The charging of electric cars can change: the latest technology in Europe

The Lier battery station in southern Norway is the first in Europe to be operated by Nio, a Chinese electric vehicle manufacturer that has been compared to Tesla.

The premise is simple, even if the mechanics are not. The replacement station will replace an exhausted EV battery with a full one in about five minutes.

Nio already has 836 exchange stations in China and plans to increase them to 1,300 globally by the end of this year. Of these, 20 will be in Norway, and the company is looking for places in Germany for its big launch there later this year.

Tesla initially proposed the technology for its cars before settling on the Supercharger network. In Europe, the Israeli company Better Place entered into an agreement with Renault in 2008 to use its electric vehicle replacement system, starting with the Fluence ZE limousine. Stations were built in Denmark and Israel, but the idea did not catch on, and in 2013 Better Place went bankrupt.

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But while battery replacement has remained dormant in Europe, technology is spreading rapidly in China. Nio now claims that it has the capacity to make 30,000 shifts a day and is a leader in the private market, but others are looking to close the gap. Investments in technology include the battery company CATL, which is launching a service called Evogo that claims to change in less than a minute and for which the FAW Group has said it will make a new minivan.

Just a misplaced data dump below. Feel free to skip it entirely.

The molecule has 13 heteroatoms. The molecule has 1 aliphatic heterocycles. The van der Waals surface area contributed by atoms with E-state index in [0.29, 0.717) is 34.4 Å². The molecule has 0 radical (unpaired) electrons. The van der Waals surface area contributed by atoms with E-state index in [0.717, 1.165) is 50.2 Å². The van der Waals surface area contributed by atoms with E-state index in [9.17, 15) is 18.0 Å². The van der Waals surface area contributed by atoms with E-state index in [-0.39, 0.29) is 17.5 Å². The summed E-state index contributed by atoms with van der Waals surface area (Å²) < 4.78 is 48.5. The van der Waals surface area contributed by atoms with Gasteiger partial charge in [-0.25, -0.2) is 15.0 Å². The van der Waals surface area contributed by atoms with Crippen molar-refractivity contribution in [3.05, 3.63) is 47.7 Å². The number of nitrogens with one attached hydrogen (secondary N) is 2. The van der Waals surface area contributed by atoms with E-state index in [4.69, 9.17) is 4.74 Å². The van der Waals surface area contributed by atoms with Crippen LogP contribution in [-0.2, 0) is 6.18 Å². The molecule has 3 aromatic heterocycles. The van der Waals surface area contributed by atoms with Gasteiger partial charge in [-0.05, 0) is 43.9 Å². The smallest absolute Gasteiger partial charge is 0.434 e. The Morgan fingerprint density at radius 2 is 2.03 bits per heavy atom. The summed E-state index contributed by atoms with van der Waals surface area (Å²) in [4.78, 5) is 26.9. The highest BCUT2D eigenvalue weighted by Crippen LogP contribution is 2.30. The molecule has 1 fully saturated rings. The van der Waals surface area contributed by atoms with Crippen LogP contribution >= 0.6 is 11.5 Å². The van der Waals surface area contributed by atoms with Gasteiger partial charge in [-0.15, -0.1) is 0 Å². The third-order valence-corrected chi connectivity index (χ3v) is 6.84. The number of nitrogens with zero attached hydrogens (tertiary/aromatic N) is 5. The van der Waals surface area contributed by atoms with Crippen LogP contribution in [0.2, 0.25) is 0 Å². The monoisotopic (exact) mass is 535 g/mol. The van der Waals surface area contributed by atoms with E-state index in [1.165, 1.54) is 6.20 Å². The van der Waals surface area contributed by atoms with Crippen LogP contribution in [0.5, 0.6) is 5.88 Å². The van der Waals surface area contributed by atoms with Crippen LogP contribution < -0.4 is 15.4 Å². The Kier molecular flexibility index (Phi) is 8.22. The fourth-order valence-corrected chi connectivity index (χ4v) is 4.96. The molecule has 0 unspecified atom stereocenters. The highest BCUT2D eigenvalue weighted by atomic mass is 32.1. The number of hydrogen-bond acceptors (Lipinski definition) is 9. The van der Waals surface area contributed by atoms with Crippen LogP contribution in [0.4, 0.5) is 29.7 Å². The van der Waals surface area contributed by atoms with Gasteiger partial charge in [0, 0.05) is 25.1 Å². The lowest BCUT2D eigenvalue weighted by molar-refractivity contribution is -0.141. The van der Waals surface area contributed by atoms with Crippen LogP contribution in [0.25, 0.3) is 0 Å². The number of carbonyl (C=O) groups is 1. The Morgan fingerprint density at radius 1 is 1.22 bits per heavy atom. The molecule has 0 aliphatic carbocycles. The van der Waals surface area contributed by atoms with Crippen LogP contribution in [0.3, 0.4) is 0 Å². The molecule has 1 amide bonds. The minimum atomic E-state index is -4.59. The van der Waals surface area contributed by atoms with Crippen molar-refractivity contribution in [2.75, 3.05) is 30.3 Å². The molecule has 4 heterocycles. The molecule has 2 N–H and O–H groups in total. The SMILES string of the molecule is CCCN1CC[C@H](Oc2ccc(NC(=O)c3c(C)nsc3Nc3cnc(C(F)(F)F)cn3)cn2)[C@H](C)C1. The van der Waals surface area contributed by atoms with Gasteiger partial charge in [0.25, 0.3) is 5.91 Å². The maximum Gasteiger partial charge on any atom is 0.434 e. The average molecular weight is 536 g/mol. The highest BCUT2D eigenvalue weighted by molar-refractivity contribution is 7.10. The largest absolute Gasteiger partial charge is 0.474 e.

The idea of ​​changing the battery is not new

If you think that changing the battery is closest to the ease of refueling, global oil companies agree with you. Last year, BP signed an agreement with Aulton New Energy to develop battery replacement services, while many of Nio’s substations are located in the yards of Chinese oil giant Sinopec.

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In Europe, Nio signed an agreement in December with Shell to build joint exchanges in Europe and China.

“I think we’re complicating it by changing the battery parts,” Paul Philpott, CEO of Kia UK, told the audience at the SMMT Electrified event in March. “Charging times will decrease,” he added, citing the already fast 18-minute time to get 10% to 80% charge on the new Kia EV6.

“Changing the battery is not globally scalable,” wrote Tom Callow, head of intelligence and foreign affairs for BP Pulse.

A Swedish study published last year cited Nio figures of $ 772,000 for the construction of a substation in China, including batteries, site rental, etc., compared to $ 309,112 for a charger station.

Nio needs to produce extra batteries to charge the 13 slots in its current iteration of the station. Aulton New Energy’s third-generation plant has 28 batteries, which requires an even higher cost of capital.

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